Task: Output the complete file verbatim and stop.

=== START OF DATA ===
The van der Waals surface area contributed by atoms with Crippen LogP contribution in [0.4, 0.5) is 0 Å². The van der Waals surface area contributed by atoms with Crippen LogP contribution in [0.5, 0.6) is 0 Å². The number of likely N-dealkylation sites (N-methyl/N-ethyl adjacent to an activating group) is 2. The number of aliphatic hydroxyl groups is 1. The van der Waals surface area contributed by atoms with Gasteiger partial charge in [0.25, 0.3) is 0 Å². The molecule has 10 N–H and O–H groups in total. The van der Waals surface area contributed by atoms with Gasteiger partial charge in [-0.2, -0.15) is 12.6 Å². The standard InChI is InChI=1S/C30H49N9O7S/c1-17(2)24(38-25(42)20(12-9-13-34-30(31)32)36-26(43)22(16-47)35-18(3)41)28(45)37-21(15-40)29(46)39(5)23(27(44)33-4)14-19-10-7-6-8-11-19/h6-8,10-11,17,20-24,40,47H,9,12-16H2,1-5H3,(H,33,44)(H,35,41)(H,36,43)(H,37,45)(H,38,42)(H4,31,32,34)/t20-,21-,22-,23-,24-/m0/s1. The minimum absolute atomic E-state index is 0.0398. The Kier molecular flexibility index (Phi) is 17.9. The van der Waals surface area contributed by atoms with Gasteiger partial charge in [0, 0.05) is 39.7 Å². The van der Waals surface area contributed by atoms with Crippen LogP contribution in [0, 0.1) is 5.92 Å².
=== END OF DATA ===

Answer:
The van der Waals surface area contributed by atoms with Crippen LogP contribution in [0.4, 0.5) is 0 Å². The van der Waals surface area contributed by atoms with Crippen LogP contribution in [0.5, 0.6) is 0 Å². The number of likely N-dealkylation sites (N-methyl/N-ethyl adjacent to an activating group) is 2. The number of aliphatic hydroxyl groups is 1. The van der Waals surface area contributed by atoms with Gasteiger partial charge in [0.25, 0.3) is 0 Å². The molecule has 10 N–H and O–H groups in total. The van der Waals surface area contributed by atoms with Gasteiger partial charge in [-0.2, -0.15) is 12.6 Å². The standard InChI is InChI=1S/C30H49N9O7S/c1-17(2)24(38-25(42)20(12-9-13-34-30(31)32)36-26(43)22(16-47)35-18(3)41)28(45)37-21(15-40)29(46)39(5)23(27(44)33-4)14-19-10-7-6-8-11-19/h6-8,10-11,17,20-24,40,47H,9,12-16H2,1-5H3,(H,33,44)(H,35,41)(H,36,43)(H,37,45)(H,38,42)(H4,31,32,34)/t20-,21-,22-,23-,24-/m0/s1. The minimum absolute atomic E-state index is 0.0398. The Kier molecular flexibility index (Phi) is 17.9. The van der Waals surface area contributed by atoms with Gasteiger partial charge in [0, 0.05) is 39.7 Å². The van der Waals surface area contributed by atoms with Crippen LogP contribution in [0, 0.1) is 5.92 Å².